Sep 27 2010

MSK Zilina: Reasonable prices for Marseille & Spartak Moscow

Once again I’d like to welcome our excellent guest writer & MSK Zilina season ticket holder James Baxter onto the blog.  James has been doing a fantastic job of keeping us up to date with first hand news on Zilina’s first ever foray into the Champions League.  Here James has produced yet another fascinating article on how the club aim to make amends to fans after the shambolic organisation of ticket sales for the Chelsea game:

Since their ticket-pricing policy for the first Champions League group stage home game against Chelsea resulted in both a boycott by hundreds of regular fans and the presence in the stadium of large numbers of people who kept casting bewildering glances at anyone attempting to support the home side, MSK Zilina owner Jozef Antosik and his colleagues have obviously been doing some thinking. This week the club announced the prices for the next two home games in the competition, against Olympique Marseille and Spartak Moscow. MSK season-ticket and club-card holders have been offered a package for the two games. Seats behind the goals will cost just 20 Euros each, those in the East or West Stands are priced at 50 Euros.

These are, clearly, very reasonable prices. It seems that MSK have gone from showing an open contempt for their own fans – and not caring if they just disappeared for good – to telling them they love them really and badly need them to come back. One wonders what has brought about this change of heart. I would suggest five principle reasons :

Protests from Fans. The Zilina fans’ campaign following the announcement of prices for the Chelsea game was magnificent. The ‘we’re taking no shit’ stance the fans took probably surprised the club hierarchy.

Atmosphere Against Chelsea. Mr Antosik got his full-house, and earned a fair amount of cash in the process. But, whatever else the Zilina owner may be, he is passionate about his club and must have been disappointed that this feeling was clearly not shared by all those sitting in the home sections at the Chelsea match. The sight of blue Chelsea shirts in the home areas and the sound of clapping, even cheering, from those same areas after every Chelsea goal must have got to him. So must the thought that those who could have made it a less comfortable evening for the Londoners with their non-stop, partisan backing for Zilina were outside the ground protesting.

Slovak Media. Protests can only really work if they are widely reported and the Zilina fans’ effort certainly was. The Slovak media did a diligent, comprehensive job of covering it. Even Vecernik, Zilina’s local weekly, which doesn’t normally utter even a word of criticism of anyone in the town with money or influence, got in on the act. (There is one sorry exception, in the form of Slovakia’s English language newspaper, the Slovak Spectator. This publication didn’t deviate from what seems to be a policy of only covering anything outside Bratislava if it is somehow quaint and can be patronised, ie wooden cottages or traditional dances.)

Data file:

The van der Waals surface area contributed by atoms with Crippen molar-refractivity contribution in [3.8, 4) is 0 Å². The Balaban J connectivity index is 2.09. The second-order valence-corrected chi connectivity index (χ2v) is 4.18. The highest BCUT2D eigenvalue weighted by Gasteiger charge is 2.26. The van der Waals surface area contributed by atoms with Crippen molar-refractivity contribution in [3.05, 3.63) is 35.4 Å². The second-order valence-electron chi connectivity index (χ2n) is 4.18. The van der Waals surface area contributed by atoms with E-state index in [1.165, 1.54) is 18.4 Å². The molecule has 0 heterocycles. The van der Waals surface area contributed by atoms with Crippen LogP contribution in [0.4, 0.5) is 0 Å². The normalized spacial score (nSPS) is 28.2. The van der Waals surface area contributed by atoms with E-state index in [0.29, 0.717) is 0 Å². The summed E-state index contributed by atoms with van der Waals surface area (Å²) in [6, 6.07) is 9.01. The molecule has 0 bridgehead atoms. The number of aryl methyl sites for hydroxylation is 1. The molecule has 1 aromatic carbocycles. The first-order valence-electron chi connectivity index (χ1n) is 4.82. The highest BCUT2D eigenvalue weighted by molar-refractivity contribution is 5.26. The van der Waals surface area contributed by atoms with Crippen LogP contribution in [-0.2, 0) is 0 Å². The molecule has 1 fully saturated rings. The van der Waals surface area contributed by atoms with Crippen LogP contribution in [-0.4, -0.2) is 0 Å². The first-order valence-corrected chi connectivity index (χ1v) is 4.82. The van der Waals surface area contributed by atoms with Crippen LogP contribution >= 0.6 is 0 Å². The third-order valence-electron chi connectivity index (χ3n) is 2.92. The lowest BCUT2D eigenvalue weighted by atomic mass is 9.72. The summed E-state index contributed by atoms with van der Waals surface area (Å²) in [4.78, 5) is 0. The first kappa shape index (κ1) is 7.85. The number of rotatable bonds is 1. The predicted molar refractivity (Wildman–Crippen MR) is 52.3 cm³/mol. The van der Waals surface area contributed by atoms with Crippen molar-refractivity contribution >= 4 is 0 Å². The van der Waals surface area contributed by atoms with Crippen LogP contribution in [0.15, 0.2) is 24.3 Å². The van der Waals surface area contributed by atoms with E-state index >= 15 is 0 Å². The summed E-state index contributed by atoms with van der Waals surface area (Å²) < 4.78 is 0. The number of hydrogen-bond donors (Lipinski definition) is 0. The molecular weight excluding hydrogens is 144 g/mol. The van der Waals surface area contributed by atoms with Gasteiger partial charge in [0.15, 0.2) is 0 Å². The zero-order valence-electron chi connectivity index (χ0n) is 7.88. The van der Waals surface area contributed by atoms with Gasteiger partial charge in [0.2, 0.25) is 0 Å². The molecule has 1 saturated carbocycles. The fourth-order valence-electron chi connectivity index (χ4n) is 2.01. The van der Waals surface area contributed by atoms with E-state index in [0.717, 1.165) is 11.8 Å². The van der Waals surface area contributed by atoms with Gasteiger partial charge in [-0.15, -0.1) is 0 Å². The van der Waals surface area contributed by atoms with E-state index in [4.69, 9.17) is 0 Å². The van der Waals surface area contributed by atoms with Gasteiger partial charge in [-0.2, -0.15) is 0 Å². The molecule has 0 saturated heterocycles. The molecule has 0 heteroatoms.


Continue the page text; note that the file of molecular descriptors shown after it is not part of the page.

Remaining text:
Foreign Media. Good journalists are always on the hunt for a story. Ticket-prices of 50-400 Euros in a region where monthly salaries average 700 Euros at most are certainly a story. Pre-match interest among UK reporters in, for example, Zilina’s recent Corgon Liga form or how Bello would get on against Essien in midfield was polite at best. What they really wanted to hear about were those prices and the response to them. Mr Antosik might have felt he could cope with adverse media reaction to his ticketing policies within Slovakia but may not have realized that foreign reporters too would be prepared to ask a few difficult questions.

Jozef Antosik. The lead-up to the Chelsea game certainly showed Mr Antosik at his worst. Yet he is an intelligent man who must know deep-down (he’s not seriously admitting anything in public) that he has made a mistake. He probably realises too that, while Chelsea are very clear favourites to win this group, Marseille and Moscow are not unbeatable. Zilina could still have a good group stage but, for that to happen, they need their real fans behind them, creating the kind of racket that was so sadly missing against Chelsea.

It will now be interesting to see how the fans respond. It is likely that some will continue to punish the club for its treatment of them before the Chelsea game by maintaining their boycott. Initial statements from the Ultras group suggest they fall into this category. That is, of course, their right. For myself, I would prefer to give the club credit for what has clearly been a rethink and get behind the team. Whatever stance one takes, this whole episode does suggest that real protest works. The green and gold scarves at Old Trafford and the uncomplimentary banners at Anfield have, by comparison, achieved nothing because there has been no credible statement from the fans that they are prepared to withdraw their support – ‘custom’ as the clubs might have it – until change is effected.

One response so far

One Response to “MSK Zilina: Reasonable prices for Marseille & Spartak Moscow”

  1.   Alexanderon 28 Sep 2010 at 11:17 am

    Video of Zilina training in Moscow’s Luzhniki stadium yesterday –

    Would appreciate it if someone responds with links to the more interesting related stories in the Slovak media. (But I have already looked through SME, Denniksport and Pluska).
    I am especially interested in TV and video footage before and after tonight’s game.


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